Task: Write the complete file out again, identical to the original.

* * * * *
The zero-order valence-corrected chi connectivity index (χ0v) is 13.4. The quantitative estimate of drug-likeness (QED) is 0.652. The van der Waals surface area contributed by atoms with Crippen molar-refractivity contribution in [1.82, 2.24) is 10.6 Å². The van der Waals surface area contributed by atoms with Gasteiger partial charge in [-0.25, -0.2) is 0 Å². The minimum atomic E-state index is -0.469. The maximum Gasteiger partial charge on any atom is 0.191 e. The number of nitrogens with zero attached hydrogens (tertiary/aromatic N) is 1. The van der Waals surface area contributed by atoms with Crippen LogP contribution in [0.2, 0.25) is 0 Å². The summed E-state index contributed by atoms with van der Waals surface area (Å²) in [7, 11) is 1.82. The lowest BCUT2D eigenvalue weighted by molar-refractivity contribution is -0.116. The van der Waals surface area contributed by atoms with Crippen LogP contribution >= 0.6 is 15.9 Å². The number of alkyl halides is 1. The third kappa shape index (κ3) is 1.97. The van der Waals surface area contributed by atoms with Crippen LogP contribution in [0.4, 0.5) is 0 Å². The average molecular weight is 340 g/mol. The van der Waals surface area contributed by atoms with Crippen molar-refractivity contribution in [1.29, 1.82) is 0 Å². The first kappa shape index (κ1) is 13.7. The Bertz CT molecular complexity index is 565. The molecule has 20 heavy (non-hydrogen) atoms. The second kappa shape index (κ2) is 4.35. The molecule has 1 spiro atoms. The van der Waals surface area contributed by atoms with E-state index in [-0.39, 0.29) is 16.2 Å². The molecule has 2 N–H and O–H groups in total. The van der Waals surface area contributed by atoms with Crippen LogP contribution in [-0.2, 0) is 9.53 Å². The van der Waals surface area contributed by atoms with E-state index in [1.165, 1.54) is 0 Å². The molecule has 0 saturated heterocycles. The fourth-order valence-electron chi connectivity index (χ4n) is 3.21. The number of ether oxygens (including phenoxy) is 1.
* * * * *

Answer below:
The zero-order valence-corrected chi connectivity index (χ0v) is 13.4. The quantitative estimate of drug-likeness (QED) is 0.652. The van der Waals surface area contributed by atoms with Crippen molar-refractivity contribution in [1.82, 2.24) is 10.6 Å². The van der Waals surface area contributed by atoms with Gasteiger partial charge in [-0.25, -0.2) is 0 Å². The minimum atomic E-state index is -0.469. The maximum Gasteiger partial charge on any atom is 0.191 e. The number of nitrogens with zero attached hydrogens (tertiary/aromatic N) is 1. The van der Waals surface area contributed by atoms with Crippen LogP contribution in [0.2, 0.25) is 0 Å². The summed E-state index contributed by atoms with van der Waals surface area (Å²) in [7, 11) is 1.82. The lowest BCUT2D eigenvalue weighted by molar-refractivity contribution is -0.116. The van der Waals surface area contributed by atoms with Crippen LogP contribution >= 0.6 is 15.9 Å². The number of alkyl halides is 1. The third kappa shape index (κ3) is 1.97. The van der Waals surface area contributed by atoms with Crippen LogP contribution in [0.4, 0.5) is 0 Å². The average molecular weight is 340 g/mol. The van der Waals surface area contributed by atoms with Crippen molar-refractivity contribution in [1.29, 1.82) is 0 Å². The first kappa shape index (κ1) is 13.7. The Bertz CT molecular complexity index is 565. The molecule has 20 heavy (non-hydrogen) atoms. The second kappa shape index (κ2) is 4.35. The molecule has 1 spiro atoms. The van der Waals surface area contributed by atoms with E-state index in [-0.39, 0.29) is 16.2 Å². The molecule has 2 N–H and O–H groups in total. The van der Waals surface area contributed by atoms with Crippen LogP contribution in [-0.2, 0) is 9.53 Å². The van der Waals surface area contributed by atoms with E-state index in [1.165, 1.54) is 0 Å². The molecule has 0 saturated heterocycles. The fourth-order valence-electron chi connectivity index (χ4n) is 3.21. The number of ether oxygens (including phenoxy) is 1.